New Jersey Gov. Chris Christie is trying to have it both ways on gun control, and he can't. He is either for sensible and lawful regulation, or he isn't. And voters should so note.
Mr. Christie was in Connecticut this week to campaign for Republican gubernatorial hopeful Tom Foley. The visit drew protesters who objected to the New Jersey governor's veto earlier this month of a bill that would have reduced the legal capacity of ammunition magazines from 15 to no more than 10 rounds, and to Mr. Christie's refusal to meet with families of the Newtown massacre of 2012 to discuss the bill.
In rejecting the bill, Mr. Christie used words such as "trivial" and "arbitrary" and said it would do nothing to reduce gun violence. We disagree. In the case of a mass shooting, as happened in Newtown and in Arizona, people escaped when the shooter had to reload. If a gunman is willing to die, the objective should be to slow him down until police arrive. If magazine capacity may help achieve that goal, it should be part of gun legislation. Finally, no one besides law enforcement and the military needs high-capacity magazines.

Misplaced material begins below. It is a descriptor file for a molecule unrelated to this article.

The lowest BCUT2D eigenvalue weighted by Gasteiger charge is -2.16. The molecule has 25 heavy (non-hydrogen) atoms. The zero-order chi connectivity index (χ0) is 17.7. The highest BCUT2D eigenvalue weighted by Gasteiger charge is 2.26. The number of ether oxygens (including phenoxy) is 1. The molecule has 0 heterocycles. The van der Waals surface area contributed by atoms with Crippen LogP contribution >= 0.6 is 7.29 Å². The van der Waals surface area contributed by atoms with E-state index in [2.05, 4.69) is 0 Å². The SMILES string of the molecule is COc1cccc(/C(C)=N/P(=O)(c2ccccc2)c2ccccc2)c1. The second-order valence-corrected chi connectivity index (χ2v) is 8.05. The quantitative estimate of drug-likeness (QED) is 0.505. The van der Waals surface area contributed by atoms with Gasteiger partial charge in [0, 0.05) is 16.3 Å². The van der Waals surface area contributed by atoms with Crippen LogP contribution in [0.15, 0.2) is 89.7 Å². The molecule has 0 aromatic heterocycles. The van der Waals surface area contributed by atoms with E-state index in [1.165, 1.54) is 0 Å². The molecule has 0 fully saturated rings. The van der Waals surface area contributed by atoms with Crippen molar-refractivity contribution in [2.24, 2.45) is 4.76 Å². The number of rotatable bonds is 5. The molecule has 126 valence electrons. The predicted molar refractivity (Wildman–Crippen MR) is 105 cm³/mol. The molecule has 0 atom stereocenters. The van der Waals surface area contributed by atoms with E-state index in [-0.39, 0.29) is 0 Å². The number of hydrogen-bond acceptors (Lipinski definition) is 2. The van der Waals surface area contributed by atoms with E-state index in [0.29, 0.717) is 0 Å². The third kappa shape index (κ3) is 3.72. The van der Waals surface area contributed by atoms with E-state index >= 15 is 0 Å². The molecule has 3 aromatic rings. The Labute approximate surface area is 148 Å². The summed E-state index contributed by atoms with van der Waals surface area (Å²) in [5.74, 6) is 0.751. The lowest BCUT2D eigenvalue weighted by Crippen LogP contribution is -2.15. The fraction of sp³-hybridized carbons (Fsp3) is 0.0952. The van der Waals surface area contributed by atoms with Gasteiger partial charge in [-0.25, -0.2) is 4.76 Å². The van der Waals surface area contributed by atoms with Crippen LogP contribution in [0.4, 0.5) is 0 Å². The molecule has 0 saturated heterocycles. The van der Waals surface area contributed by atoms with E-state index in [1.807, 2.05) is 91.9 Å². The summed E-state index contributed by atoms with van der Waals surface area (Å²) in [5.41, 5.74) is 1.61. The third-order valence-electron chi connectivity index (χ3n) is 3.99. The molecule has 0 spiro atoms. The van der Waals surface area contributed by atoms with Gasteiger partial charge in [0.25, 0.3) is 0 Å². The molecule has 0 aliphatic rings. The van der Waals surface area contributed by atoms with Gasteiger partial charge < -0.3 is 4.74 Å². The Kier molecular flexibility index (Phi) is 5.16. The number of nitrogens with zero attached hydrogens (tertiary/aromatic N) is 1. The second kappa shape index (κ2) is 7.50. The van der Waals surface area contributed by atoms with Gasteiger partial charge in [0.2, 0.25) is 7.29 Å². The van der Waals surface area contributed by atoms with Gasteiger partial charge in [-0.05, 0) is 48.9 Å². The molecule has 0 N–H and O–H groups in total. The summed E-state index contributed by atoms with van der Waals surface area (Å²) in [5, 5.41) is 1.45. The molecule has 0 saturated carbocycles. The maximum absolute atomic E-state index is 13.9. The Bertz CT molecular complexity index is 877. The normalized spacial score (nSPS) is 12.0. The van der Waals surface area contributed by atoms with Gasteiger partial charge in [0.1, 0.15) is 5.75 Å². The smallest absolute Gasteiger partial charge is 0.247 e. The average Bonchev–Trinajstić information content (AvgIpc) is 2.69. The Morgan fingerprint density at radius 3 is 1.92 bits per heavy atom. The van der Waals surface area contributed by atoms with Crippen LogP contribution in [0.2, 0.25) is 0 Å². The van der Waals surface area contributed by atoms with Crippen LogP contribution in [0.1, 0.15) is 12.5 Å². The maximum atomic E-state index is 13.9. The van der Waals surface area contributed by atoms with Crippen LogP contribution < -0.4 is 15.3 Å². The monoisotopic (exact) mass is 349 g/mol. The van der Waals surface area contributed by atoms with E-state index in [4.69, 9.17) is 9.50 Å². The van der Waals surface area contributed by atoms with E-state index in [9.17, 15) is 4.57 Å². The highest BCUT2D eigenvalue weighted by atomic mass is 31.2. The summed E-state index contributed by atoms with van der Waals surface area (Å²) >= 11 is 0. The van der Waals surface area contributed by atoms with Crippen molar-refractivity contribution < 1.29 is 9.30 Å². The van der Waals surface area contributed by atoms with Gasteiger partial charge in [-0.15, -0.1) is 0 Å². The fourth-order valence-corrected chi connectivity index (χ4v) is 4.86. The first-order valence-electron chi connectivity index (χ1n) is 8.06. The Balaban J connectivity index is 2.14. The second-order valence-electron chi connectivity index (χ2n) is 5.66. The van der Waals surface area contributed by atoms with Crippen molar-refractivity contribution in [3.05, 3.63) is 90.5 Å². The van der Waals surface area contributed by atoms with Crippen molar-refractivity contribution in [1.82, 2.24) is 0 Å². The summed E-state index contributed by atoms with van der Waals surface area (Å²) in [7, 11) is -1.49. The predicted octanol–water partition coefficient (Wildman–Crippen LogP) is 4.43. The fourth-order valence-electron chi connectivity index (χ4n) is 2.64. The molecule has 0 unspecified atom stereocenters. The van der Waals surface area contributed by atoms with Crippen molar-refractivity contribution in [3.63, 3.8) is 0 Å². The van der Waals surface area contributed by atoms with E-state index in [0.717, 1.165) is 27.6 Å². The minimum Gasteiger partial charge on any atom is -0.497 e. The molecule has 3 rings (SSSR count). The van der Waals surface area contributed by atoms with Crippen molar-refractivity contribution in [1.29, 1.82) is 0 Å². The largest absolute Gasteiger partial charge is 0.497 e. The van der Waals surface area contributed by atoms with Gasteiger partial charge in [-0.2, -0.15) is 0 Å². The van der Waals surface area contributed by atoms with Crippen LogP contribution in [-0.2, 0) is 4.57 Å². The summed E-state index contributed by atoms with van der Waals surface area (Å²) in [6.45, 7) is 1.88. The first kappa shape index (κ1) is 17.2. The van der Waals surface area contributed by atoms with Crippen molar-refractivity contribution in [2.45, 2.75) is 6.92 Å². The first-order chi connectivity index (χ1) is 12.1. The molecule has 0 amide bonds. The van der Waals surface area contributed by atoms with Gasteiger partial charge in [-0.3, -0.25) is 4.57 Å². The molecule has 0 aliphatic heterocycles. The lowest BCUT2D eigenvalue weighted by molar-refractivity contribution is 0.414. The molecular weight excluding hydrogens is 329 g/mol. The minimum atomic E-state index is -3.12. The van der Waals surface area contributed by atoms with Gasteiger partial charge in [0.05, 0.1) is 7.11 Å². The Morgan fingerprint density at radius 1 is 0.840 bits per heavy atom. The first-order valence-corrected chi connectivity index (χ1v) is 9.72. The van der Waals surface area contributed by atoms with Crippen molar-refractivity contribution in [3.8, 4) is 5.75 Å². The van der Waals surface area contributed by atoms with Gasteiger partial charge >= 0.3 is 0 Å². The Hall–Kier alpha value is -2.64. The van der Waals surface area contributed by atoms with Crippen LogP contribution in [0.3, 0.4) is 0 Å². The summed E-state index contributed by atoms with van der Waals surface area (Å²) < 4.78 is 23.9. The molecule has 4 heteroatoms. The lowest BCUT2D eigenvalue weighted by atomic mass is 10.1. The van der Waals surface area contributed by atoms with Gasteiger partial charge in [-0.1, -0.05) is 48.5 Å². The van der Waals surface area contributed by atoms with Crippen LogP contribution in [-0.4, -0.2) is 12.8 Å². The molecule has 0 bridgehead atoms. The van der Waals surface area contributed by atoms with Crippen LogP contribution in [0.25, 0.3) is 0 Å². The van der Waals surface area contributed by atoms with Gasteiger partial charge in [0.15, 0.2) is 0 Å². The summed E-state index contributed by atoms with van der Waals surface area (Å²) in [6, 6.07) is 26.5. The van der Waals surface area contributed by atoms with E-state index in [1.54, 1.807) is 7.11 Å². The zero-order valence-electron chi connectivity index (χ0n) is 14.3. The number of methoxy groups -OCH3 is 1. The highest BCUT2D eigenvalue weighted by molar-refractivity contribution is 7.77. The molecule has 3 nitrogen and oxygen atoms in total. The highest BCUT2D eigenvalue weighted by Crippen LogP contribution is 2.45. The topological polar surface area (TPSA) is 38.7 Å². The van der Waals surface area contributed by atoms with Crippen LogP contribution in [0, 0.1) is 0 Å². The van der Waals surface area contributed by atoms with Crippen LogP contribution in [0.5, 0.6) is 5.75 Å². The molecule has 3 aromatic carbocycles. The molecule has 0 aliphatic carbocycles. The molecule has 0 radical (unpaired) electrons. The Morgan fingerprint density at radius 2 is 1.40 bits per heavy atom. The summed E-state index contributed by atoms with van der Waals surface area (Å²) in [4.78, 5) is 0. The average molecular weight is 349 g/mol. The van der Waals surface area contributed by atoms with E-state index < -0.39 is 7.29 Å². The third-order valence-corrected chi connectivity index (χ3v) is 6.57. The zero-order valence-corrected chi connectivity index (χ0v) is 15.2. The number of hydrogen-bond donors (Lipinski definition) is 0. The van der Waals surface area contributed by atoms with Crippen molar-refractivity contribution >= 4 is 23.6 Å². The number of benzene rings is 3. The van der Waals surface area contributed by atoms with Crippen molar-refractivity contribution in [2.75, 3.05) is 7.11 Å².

Mr. Christie did call for changes in the state's mental health system.
He has walked this line before. The Newark Star-Ledger reported: "Although Christie signed some gun-related bills pushed by Democrats last year in the aftermath of Sandy Hook, he either vetoed or significantly altered more far-reaching bills, including a ban on .50-caliber rifles that he had previously called for himself."
The context here is that Mr. Christie is a likely contender for the 2016 Republican presidential nomination, and as such faces pressure from gun rights organizations, "including one in New Hampshire that warned last year that he would have a hard time winning the state's first-in-the-nation Republican presidential primary if he signed gun control bills," the newspaper reported.
With this and the bridge scandal facing the feisty New Jersey governor, Mr. Foley has to wonder how much help he's going to be.